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This collection, digitized in collaboration with the Michigan Daily and the Board for Student Publications, contains materials that are protected by copyright law. Access to these materials is provided for non-profit educational and research purposes. If you use an item from this collection, it is your responsibility to consider the work's copyright status and obtain any required permission.

January 17, 1918 - Image 6

Resource type:
Text
Publication:
The Michigan Daily, 1918-01-17

Disclaimer: Computer generated plain text may have errors. Read more about this.

}HOE

N LAST

Large Shipment Just
Arrived
All sizes and widths
Regulation or Oil Tanage
Price $7.00

u<

k-Over
)T SHOP
S. MAIN ST.

complete line

UNIVERSA CONSORS ION
A OCATED__BY FOSTER
(Continued from Page One)
gical dressings and with inadequate
operating materials.
Reports Circulated by Enemies
"It appears to me," the speaker con-
tinued; "that these reports are circu-
lated by paid German agents and they
gain momentum by the people in this
country who appear to love gossiping
more than their country. This does
more harm than bullets.
"In my visits through France I found
that the ideals of all the Allies are the
same. Everyone knows what democ-
racy is, and they hate the idea that has
been drilled into the head of Germans
-the idea that that nation is chosen
by God to dominate the world."
French Line Endangered
"At the present time the thin line
that extends from Perronne to Switz-
erland is in danger by the vast horde
of Germans that may be released from
the Russian frontier. If the line cracks
it means that the men from this Uni-
versity and all over the country must
be sent in unprepared to fill the
breech."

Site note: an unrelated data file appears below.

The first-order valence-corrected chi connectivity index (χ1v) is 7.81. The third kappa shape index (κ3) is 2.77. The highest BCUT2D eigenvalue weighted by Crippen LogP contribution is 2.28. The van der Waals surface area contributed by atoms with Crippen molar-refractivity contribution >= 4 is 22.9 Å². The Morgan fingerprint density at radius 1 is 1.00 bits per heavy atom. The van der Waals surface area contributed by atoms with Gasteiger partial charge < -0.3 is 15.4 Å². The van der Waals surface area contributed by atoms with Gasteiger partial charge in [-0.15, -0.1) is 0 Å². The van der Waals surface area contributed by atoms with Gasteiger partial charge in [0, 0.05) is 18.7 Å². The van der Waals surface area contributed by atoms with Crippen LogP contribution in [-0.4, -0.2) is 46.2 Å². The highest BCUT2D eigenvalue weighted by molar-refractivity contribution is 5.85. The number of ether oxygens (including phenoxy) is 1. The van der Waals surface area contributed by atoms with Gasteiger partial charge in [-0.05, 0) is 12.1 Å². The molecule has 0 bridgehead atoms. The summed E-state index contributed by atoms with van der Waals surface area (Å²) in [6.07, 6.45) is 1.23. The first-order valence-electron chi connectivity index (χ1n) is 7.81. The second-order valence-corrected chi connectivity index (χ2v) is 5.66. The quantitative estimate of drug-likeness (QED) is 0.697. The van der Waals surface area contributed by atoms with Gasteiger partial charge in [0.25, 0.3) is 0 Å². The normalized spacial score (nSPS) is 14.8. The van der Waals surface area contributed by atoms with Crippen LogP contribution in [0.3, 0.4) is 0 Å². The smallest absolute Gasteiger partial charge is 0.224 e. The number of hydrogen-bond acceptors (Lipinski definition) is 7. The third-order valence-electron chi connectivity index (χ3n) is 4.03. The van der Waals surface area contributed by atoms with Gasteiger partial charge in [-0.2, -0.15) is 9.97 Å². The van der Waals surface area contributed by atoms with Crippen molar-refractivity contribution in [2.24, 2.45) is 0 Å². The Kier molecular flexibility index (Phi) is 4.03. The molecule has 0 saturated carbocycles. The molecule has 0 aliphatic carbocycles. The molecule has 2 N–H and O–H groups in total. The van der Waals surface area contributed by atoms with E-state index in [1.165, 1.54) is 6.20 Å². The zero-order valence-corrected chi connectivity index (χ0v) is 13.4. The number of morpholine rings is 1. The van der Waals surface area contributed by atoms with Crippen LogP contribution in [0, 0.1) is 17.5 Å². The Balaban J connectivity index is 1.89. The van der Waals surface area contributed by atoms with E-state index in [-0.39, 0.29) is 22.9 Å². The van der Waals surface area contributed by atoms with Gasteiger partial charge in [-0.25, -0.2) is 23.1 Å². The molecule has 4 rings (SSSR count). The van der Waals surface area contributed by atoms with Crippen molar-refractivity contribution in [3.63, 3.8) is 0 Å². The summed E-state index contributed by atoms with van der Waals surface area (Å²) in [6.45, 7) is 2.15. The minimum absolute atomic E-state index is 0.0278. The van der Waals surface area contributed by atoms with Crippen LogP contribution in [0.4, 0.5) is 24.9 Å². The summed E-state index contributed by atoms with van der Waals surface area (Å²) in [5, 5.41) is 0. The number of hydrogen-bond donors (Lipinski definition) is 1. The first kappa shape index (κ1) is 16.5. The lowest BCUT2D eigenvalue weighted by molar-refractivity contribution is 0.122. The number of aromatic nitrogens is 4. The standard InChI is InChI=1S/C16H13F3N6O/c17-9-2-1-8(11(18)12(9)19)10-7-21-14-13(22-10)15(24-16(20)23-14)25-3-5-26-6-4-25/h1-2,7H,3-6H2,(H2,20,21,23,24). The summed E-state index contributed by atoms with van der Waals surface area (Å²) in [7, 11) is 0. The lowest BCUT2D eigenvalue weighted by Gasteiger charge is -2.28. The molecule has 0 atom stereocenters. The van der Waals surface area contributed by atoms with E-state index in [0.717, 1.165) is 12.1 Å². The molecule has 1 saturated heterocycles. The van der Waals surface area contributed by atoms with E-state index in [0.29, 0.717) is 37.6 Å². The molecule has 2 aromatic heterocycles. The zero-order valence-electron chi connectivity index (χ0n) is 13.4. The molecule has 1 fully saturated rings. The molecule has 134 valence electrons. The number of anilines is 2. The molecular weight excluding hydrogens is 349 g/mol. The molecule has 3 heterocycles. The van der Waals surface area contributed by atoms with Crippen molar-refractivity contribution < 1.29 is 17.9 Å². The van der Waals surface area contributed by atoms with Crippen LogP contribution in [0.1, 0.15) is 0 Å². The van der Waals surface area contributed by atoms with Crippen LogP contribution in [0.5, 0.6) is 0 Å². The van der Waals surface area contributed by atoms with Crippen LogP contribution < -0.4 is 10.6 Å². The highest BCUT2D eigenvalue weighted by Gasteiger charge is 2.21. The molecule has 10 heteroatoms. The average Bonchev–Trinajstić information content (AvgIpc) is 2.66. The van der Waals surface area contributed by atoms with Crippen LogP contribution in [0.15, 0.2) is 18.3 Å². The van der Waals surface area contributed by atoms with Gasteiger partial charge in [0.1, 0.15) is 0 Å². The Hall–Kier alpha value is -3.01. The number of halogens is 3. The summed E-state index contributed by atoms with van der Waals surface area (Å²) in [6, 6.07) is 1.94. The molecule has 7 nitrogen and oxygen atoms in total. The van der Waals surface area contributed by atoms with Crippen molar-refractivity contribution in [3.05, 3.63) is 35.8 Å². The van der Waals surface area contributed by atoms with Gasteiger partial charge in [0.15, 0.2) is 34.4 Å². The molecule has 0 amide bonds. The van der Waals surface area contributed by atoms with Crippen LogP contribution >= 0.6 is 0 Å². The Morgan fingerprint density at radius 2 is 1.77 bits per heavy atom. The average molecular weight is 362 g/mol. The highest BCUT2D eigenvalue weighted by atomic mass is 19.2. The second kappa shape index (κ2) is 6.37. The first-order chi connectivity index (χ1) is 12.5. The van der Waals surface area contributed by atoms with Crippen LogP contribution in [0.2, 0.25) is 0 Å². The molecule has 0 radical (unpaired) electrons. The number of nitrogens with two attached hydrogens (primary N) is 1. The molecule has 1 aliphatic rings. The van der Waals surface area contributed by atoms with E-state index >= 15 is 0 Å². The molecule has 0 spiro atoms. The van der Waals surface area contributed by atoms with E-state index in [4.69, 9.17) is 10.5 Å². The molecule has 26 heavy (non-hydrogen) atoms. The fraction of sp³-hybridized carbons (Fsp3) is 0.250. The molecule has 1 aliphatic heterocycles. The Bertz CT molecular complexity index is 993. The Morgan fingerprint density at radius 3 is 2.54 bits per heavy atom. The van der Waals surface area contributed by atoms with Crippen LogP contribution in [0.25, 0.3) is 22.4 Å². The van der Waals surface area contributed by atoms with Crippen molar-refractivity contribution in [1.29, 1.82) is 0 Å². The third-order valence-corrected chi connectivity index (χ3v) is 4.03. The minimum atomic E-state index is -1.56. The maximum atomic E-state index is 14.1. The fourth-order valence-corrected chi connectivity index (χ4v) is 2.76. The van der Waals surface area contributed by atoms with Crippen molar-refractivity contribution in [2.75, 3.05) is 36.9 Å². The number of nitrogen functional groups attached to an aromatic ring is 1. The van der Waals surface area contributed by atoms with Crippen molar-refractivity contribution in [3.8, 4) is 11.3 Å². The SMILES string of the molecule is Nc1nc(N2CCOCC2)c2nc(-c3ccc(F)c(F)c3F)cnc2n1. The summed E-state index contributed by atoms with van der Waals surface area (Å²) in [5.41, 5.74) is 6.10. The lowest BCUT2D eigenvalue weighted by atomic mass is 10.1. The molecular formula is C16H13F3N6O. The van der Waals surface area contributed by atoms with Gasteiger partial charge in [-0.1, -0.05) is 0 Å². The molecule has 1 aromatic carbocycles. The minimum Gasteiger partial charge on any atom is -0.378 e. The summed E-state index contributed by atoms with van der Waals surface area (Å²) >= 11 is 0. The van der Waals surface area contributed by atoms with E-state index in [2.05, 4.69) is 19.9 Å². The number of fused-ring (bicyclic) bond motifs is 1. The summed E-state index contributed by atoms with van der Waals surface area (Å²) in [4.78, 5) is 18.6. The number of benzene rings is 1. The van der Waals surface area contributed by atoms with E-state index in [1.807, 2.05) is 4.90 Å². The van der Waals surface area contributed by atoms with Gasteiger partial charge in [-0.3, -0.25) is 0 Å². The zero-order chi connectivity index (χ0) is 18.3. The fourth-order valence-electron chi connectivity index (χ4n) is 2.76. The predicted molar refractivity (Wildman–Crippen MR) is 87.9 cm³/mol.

"France's spirit, after three years of
intense suffering, is wonderful and un-
daunted," President Foster stated.
"The women are working in the fields,
within range of the big guns, helping
to raise food for the soldiers in the
trenches, and are employed in muni-
tion factories, turning out millions of
bullets every d.ay. This war is a war
against women and children. Thous-
ands of women have been made home-
less by the thoroughness of the Ger-
mans in blowing up the houses. The
Red Cross has been having a hard time
in getting these people to leave their
homes after they have been destroyed,
and in many cases succeeded in only
getting the children to come to the
rear where they are cared for by
medical attendants."
France- Welcomes Sammles
Scenes of France's welcome to the
Sammies when they arrived, the im-
mense problem of drilling 40,000 men
on the same battle field that Napoleon
drilled his troops, the excellent service
of the hospitals in France, and the co-
operation of both men and women in.
helping to win the war, were depicted
by President Foster."
GARFIELD ORDERS NON-FOOD'
PLANTS IN 28 STATES CLOSED

Courses in telegraphy
have been voted into the
of Nebraska university.

Talked About In
World of Colleges

I

id Overcoats
lever Models
nd full belted, in handsome
single and double-breasted.

for women
curriculum

$19.50 to $40

PLE PREFER
orS

Pure Pasteurized Cream
Ideal Place to Eats
Cafeteria Service.
Home Cooked Food:
Popular Prices.
Daylight Surroundings.
cade Cafeteria